Experience suggests that the drivers of violent extremism are multilayered and have many overlapping causes. This makes it hard to determine which push factors (bad governance, government repression, social fragmentation, political and economic marginalisation of peripheral areas, cultural threat perceptions) or pull factors (appeal of a radical guru, extremist networks, personal bonds, etc.) drive individuals or groups to sup- port radical ideas or join violent extremist organizations. Usually, it is a combination of both. Contextual conditions such as poverty, relative deprivation, endemic corruption, and historical abuse influence trajectories to violent extremism. But these factors alone are not enough to produce violent extremism. Otherwise, most of the states of West Africa and the Sahel, which consistently rank at the bottom of the United Nations (UN) Human Development Index and the World Bank’s Worldwide Governance Indicators, would have been infected by violent extremism. The fact that most countries have not suffered the same fate that has befallen Mali and Nigeria is partly due to the weak pull of factors resulting from the presence of charismatic recruiters, violence spilling over from neighbouring conflicts or external influences.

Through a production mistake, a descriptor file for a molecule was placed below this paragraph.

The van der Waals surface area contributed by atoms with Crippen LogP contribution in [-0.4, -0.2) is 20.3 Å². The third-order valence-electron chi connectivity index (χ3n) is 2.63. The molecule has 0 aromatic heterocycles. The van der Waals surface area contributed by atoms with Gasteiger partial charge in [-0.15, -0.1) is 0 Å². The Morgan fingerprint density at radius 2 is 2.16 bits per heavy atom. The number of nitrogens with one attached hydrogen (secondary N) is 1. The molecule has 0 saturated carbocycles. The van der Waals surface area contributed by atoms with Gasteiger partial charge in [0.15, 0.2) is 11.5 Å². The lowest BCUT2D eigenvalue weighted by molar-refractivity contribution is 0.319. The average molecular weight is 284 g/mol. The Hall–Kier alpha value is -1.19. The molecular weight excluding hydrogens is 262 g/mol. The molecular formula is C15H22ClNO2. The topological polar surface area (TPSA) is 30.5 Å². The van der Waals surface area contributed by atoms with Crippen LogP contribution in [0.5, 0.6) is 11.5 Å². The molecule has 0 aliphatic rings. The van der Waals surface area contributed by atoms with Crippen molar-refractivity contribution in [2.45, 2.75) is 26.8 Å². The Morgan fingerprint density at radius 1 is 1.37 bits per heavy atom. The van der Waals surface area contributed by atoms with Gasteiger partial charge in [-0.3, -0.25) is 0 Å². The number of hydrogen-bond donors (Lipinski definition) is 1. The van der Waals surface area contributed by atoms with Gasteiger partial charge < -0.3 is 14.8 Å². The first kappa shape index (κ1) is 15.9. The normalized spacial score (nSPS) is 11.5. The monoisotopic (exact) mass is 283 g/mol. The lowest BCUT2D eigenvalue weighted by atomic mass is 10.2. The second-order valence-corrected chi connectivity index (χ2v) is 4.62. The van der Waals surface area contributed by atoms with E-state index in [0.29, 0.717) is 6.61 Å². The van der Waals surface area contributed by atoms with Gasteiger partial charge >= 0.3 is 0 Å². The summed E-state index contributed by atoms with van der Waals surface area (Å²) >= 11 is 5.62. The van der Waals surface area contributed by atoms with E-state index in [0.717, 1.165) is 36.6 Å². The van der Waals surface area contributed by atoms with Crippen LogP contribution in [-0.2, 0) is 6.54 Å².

The 2006 Ethiopian invasion of Somalia for example acted as both a push and pull factor, galvanizing resistance to the occupation and contributing to the emergence and violent radicalization of al-Shabaab. This catalytic event facilitated al-Shabaab’s goal of creating a powerful narrative of victimization that blended memories of past injustices with present wrongs. The greater the perception that a culture is under siege, the greater the propensity that some individuals might join social movements or violent extremist networks. The craving for a sense of belonging and purpose at times of existential crisis and the prospect of glory fighting a common enemy lured a number of disaffected young Somalis, at home and from the diaspora, into al-Shabaab’s net.